Photo: sirwiseowl (flickr)
The crowd goes wild, the cyclist crosses the finish line–And it’s a new world record!
Today’s athletes are constantly breaking the limits of what was once possible. On today’s Moment of Science, we’ll learn how high performance athletes get a boost from high technology.
In some sports, the advantages of better technology are pretty obvious. Competing cyclists can spend up to ninety percent of their energy overcoming air resistance. Anything that reduces this drag can add directly to their speed. Therefore, today’s competition bikes are engineered to be as streamlined as possible, with blade-like spokes, tapered tubing, and handlebars that sweep low and forward for the most aerodynamic riding posture.
Even lower tech sports benefit from high technology. Forty years ago, a pole vaulting pole was a bamboo shaft, and the world record vault stood at fifteen feet. Today, poles are made of carbon composite–custom built to the individual’s speed, weight, and grip–and top-class vaulters can now clear twenty feet. Archery bows are also no longer made of wood. They have a core of miniature glass ball bearings, buried in rigid foam and wrapped in carbon fiber and fiberglass. Switching to the new bows made archers instantly more accurate, improving scores by more than twenty percent.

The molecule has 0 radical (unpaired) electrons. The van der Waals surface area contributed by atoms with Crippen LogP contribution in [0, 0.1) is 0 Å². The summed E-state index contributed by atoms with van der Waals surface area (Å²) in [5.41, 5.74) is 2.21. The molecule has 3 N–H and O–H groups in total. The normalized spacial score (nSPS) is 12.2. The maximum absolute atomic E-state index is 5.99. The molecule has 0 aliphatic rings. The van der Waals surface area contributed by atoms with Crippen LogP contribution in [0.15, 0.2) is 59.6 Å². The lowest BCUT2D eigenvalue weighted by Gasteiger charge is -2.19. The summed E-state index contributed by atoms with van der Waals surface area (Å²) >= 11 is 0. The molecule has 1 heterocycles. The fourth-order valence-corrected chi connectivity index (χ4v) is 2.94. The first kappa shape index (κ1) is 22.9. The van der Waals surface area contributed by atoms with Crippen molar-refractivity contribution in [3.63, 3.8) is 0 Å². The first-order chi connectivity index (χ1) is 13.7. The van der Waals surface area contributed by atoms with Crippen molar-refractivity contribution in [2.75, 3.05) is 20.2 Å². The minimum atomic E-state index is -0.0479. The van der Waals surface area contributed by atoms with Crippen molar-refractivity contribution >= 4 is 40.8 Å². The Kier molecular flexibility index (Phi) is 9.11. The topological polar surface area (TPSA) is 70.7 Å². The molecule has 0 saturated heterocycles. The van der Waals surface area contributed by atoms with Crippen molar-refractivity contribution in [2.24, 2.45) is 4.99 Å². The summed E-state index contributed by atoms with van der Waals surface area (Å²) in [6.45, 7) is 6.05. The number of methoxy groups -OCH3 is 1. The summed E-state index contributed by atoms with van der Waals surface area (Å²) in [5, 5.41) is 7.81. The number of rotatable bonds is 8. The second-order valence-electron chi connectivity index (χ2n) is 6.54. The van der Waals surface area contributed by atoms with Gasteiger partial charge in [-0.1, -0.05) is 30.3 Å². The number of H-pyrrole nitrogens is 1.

Sometimes however, this high tech engineering can go too far. Ten years ago, a sports rules committee banned a new, ultra-aerodynamic javelin design. This new javelin had the unfortunate habit of overshooting the field entirely, and winding up in the stands. After it was banned, the javelin record dropped by over sixty-five feet.
On our next program, we’ll learn how high technology can benefit athletic training, as well as equipment.